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Q&A: Common Core a ‘Response’ to Growing Classroom Diversity


New America Media, Question & Answer By George White
Editor’s Note:  Connecticut, like Georgia and 43 other states,  will begin or has begun implementing the new Common Core State Standards for English-language arts and math. The new standards are designed to revamp the way schools instruct and assess students, placing greater emphasis on critical thinking, analysis, real-world applications and problem solving. There are questions, however, about whether the new standards will help close or widen the achievement gap for African American children. Connecticut could learn from Georgia State University professor Julie Washington,  a leading expert on black student literacy and serves on a Common Core advisory panel for Scholastic Inc., which produces  books for school districts. She says the new standards are a reflection of the country’s growing diversity, and that they will help raise expectations for all students. She spoke with NAM’s George White.What is Common Core and what should the black community know about these new standards?Common Core is a set of a teaching standards agreed to by most states. Some states need Common Core because they don’t have statewide standards. Georgia has statewide standards but we all want to see improvement in academic outcomes in our state and Common Core will help us achieve that because the Common Core curricula are rigorous and the classroom expectations are high.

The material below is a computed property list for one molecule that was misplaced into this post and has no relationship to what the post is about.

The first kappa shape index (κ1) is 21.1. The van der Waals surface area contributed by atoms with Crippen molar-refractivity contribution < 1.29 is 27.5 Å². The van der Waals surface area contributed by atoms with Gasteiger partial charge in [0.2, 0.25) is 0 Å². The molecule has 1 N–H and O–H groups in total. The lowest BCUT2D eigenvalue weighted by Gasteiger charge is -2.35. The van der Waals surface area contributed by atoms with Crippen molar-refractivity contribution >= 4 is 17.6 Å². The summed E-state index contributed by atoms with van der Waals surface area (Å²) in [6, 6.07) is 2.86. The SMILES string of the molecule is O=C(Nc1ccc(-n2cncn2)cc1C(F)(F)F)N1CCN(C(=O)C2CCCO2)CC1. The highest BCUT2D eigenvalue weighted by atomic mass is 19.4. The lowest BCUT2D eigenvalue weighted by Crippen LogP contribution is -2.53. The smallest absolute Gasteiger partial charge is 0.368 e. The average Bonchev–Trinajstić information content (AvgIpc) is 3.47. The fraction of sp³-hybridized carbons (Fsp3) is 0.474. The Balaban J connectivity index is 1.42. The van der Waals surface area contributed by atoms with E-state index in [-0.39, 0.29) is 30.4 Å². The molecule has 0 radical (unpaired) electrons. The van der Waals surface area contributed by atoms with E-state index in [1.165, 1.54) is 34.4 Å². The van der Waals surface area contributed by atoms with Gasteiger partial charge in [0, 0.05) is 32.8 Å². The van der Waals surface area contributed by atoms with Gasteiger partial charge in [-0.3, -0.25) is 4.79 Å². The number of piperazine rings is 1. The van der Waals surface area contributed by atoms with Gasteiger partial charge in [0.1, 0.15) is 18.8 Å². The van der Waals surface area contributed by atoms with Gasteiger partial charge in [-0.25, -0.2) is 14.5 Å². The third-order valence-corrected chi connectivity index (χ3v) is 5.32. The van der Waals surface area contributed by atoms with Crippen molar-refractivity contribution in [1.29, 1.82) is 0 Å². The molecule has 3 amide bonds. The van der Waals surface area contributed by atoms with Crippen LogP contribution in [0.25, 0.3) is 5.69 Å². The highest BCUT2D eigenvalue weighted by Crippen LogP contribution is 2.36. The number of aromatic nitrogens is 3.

In many ways, Common Core is a response to the increasing diversity in the country. Students are bringing a lot of different cultural experiences and differences to the classroom. The new standards – if they are adhered to – should benefit African-American children and all other students because classroom expectations will be raised and more transparent.

Why were the standards adopted? 

Common Core is being adopted because there is so much [state-to-state] variation in student performance, in teaching quality and in academic outcomes. Some of the disparities are related to teaching quality and some are related to curriculum content and different academic expectations.

Common Core is important for Georgia because the state has consistently ranked among the bottom ten states in academic performance. Georgia can be better than that! We want to be certain that when a child is educated in Georgia and moves away, parents will find that our curricular content and expectations are consistent with their new home state.

What will the changes in English language arts instruction mean for black student performance?